'Sherlock Holmes: A Game of Shadows' plays a lot like the original
A movie review of "Sherlock Holmes: A Game of Shadows," starring Robert Downey Jr. and Jude Law. It's a lot like the first one, just longer and more stuffed full of locations and bullets and smartly tattered costumes.
Seattle Times movie critic
'Sherlock Holmes: A Game of Shadows,' with Robert Downey Jr., Jude Law, Noomi Rapace, Jared Harris, Rachel McAdams. Directed by Guy Ritchie, from a screenplay by Michele Mulroney and Kieran Mulroney, based on characters created by Sir Arthur Conan Doyle. 121 minutes. Rated PG-13 for intense sequences of violence and action, and some drug material. Several theaters.
Sometimes a sequel is simply a second helping: more of the same, and not quite as appetizing as the first round. Guy Ritchie's 2009 "Sherlock Holmes" was a surprising pleasure, thanks to the zippy camaraderie between Robert Downey Jr. as the Master of Deduction and Jude Law as his beleaguered sidekick, Dr. Watson. An odd pleasure, to be sure — Ritchie's bizarre melding of Victorian England with the slow-motion, bullets-flying action of a contemporary gangster movie, sent more than a few eyebrows skyward — but a genuine one, with Downey contributing yet another perfectly timed comic turn. (And it didn't hurt that he looks marvelous in a cravat.)
Now here we are again with "Sherlock Holmes: A Game of Shadows," and it's ... a lot like the first one, just longer and more stuffed full of locations and bullets and smartly tattered costumes. And like that second plate of mashed potatoes, it's just not quite as much fun.
This time around, the gentlemen are joined not just by Rachel McAdams' saucy Irene Adler, but by the Napoleon of Crime himself, Professor Moriarty (played by Jared Harris, best known as Lane Pryce on TV's "Mad Men"); other new faces are Noomi Rapace (Lisbeth Salander in the Swedish-language "The Girl with the Dragon Tattoo" movies) as a gypsy fortune teller, and the perpetually plummy-voiced Stephen Fry ("Wilde") as Holmes' older brother, Mycroft.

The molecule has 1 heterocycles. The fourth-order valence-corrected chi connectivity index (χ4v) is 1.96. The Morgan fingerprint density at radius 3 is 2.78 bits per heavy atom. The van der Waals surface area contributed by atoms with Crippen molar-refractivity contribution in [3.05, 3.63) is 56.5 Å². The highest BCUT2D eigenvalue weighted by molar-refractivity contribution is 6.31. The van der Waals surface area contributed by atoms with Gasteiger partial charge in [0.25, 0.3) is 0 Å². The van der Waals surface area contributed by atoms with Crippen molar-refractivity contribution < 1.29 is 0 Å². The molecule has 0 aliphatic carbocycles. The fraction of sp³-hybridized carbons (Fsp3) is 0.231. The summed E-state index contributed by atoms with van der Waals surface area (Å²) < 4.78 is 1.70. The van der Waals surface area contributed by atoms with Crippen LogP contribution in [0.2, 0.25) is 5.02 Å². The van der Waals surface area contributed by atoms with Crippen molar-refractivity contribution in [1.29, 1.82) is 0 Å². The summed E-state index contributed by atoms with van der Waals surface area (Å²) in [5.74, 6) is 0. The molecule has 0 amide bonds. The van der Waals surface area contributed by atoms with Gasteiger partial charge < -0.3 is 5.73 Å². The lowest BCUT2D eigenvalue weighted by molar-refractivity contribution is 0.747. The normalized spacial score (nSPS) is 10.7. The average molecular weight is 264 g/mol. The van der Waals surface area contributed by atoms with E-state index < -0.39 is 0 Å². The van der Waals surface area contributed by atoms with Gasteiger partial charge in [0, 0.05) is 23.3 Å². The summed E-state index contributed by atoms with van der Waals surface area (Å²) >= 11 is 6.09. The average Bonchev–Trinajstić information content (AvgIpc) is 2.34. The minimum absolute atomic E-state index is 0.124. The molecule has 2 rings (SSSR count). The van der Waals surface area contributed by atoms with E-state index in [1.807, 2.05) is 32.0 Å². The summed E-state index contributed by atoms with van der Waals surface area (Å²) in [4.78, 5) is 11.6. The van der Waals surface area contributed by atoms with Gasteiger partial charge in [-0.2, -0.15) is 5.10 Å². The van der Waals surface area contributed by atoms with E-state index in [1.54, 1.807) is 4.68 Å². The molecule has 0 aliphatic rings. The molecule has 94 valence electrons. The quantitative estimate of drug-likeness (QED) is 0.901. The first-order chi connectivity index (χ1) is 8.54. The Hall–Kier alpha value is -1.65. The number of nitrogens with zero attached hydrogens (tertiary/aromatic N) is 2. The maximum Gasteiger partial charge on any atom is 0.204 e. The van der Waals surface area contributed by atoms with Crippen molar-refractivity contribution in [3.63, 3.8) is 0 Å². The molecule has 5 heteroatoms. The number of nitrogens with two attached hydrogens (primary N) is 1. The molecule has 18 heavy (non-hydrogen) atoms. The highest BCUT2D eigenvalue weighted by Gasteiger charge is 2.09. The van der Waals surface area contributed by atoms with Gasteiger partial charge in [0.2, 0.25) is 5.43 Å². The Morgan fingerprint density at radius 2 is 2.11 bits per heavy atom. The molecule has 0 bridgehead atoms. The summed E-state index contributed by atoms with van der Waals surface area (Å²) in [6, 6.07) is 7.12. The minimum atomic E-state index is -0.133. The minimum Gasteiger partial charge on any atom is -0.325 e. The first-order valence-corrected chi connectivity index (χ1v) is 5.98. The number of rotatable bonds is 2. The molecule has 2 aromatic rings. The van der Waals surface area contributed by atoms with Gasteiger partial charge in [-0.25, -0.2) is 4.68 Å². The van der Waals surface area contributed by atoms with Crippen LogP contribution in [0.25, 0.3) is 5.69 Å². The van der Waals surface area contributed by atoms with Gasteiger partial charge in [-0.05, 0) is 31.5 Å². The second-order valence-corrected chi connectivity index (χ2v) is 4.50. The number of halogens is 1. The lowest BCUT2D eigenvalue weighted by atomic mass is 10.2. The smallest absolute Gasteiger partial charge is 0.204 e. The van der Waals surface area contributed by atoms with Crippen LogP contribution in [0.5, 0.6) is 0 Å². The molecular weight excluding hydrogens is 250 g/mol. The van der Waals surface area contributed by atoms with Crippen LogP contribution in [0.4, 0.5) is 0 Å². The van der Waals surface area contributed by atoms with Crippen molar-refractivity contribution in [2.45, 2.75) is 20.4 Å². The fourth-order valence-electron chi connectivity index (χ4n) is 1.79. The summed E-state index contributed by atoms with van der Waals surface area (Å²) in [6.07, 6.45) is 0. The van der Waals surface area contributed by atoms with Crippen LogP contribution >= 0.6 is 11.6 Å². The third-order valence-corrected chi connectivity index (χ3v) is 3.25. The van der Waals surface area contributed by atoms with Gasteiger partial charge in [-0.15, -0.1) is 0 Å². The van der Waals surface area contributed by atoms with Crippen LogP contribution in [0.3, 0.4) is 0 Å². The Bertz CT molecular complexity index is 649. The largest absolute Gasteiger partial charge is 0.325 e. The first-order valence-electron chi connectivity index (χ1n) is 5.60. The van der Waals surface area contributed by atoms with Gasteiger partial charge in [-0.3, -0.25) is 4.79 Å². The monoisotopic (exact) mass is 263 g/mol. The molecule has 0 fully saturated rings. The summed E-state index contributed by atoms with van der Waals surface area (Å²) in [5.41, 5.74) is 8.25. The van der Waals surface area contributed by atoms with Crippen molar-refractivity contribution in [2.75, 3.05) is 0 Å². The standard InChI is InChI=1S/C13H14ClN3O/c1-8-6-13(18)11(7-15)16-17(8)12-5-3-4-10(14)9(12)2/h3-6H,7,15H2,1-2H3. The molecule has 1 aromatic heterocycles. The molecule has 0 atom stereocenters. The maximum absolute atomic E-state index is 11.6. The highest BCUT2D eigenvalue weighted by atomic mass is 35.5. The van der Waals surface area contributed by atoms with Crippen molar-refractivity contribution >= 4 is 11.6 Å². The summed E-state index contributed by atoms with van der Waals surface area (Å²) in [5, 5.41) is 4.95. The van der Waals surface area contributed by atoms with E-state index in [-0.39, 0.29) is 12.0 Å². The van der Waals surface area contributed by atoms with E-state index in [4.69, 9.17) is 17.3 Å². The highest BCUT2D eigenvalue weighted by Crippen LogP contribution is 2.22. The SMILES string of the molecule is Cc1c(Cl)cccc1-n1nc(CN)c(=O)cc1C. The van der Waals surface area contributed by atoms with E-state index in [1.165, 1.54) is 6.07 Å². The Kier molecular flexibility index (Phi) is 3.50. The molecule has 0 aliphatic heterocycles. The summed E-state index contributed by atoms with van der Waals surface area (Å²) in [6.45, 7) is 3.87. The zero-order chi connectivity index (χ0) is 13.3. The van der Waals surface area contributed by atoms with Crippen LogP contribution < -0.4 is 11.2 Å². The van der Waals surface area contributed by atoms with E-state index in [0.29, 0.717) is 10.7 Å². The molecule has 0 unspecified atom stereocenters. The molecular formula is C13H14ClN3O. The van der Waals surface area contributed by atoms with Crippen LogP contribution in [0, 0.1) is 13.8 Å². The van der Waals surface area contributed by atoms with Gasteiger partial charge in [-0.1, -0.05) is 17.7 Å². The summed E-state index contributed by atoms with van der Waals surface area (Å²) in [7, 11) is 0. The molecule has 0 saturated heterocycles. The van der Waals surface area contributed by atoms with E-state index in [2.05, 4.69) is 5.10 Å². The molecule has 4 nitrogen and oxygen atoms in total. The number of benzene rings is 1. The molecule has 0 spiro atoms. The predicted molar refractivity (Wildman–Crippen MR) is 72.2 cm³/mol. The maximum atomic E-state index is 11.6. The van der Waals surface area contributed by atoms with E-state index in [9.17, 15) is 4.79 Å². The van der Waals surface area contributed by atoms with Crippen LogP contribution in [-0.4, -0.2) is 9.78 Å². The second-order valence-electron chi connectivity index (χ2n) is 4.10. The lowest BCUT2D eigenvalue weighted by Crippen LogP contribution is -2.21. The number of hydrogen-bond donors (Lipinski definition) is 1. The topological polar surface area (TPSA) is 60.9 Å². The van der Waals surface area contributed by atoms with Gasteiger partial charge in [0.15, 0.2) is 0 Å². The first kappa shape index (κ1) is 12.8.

By way of plot, Moriarty — Holmes' famous nemesis from the Sir Arthur Conan Doyle books — has done something perfectly dreadful, but it doesn't much matter what, as the movie's more interested in throwing its characters from speeding trains, watching them perform slow-motion ballet around gunfire, and coming up with a nonsensical reason for Fry to march around naked, which he does with his usual aplomb. It's diverting, and occasionally enjoyable as Downey and Law continue their cranky, fraternal sparring (it's as if these two have one continual but frequently interrupted conversation, perpetually irritated with each other yet devoted), and Fry's a welcome addition, particularly when he cheerily addresses his brother as "Sherly."
But Ritchie and the screenwriters (Michele Mulroney and Kieran Mulroney) don't seem to know what to do with Harris' Moriarty — he's a fine actor who barely registers in the movie — or Rapace's shimmering gypsy. (Somebody get this actress, who lights up the screen like a fire at midnight, a better role. But let her keep the outfits.)
There's enough fun to be had in "Game of Shadows" to justify the ticket price for fans, but just barely. If a third game is afoot, let's hope Ritchie and the rest have a few more ideas up their velvet sleeves.
Moira Macdonald: 206-464-2725 or firstname.lastname@example.org
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